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Productivity growth in Latin American manufacturing: what role for international trade intensities?

Faundez, Sebastian and Mulder, Nanno and Carpentier, Nicole (2011): Productivity growth in Latin American manufacturing: what role for international trade intensities? Published in:

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Abstract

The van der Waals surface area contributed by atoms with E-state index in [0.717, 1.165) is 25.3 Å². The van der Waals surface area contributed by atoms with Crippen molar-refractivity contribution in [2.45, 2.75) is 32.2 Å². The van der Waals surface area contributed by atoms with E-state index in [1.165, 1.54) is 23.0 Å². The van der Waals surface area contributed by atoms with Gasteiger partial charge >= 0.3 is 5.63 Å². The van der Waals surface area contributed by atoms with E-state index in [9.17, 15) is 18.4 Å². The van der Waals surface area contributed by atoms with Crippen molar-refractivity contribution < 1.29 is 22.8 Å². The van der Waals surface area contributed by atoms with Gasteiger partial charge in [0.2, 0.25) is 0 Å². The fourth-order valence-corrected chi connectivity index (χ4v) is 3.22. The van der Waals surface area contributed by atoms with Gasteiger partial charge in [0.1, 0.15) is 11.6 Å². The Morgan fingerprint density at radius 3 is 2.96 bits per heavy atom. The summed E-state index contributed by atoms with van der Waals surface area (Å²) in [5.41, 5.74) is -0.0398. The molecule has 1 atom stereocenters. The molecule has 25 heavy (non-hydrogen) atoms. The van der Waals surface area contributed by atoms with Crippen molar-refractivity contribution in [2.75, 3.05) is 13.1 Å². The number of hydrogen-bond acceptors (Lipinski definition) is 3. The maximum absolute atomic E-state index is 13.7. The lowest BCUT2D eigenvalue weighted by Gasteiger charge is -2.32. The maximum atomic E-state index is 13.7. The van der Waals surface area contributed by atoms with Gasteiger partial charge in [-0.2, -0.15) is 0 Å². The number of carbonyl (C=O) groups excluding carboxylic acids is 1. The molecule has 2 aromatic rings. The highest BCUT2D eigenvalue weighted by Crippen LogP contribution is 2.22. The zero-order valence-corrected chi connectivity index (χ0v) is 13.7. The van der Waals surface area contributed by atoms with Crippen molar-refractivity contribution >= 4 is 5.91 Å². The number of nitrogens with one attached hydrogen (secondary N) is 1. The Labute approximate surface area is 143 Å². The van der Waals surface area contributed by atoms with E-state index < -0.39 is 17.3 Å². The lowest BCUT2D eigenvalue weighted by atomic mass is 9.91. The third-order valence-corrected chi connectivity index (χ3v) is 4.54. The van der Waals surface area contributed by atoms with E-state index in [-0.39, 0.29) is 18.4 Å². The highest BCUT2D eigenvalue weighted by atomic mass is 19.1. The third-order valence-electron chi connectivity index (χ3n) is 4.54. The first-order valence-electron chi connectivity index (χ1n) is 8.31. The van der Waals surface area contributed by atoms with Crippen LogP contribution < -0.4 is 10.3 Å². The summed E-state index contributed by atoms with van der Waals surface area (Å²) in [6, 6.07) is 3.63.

This paper analyzes the relationship between the intensity of international trade flows and labor productivity for 28 industries in the five main economies in the region (Argentina, Brazil, Chile, Colombia and Mexico)using the Arellano-Bond generalized method of moments (GMM)estimator. The results show that international trade flows contributed through various channels to labor productivity growth in the period 1990 to 2008. These channels, which have been developed in the theoretical literature, are export intensity (share of production exported), import penetration (share of domestic demand covered by imports), the diversification of the export basket and intra-industry trade. The estimation also includes several control variables, of which several turn out significant. In addition to estimates for the total manufacturing sector, we also show results for three different groups of manufacturing industries characterized by different factor endowments: natural resource intensive,labor and capital intensive ones.

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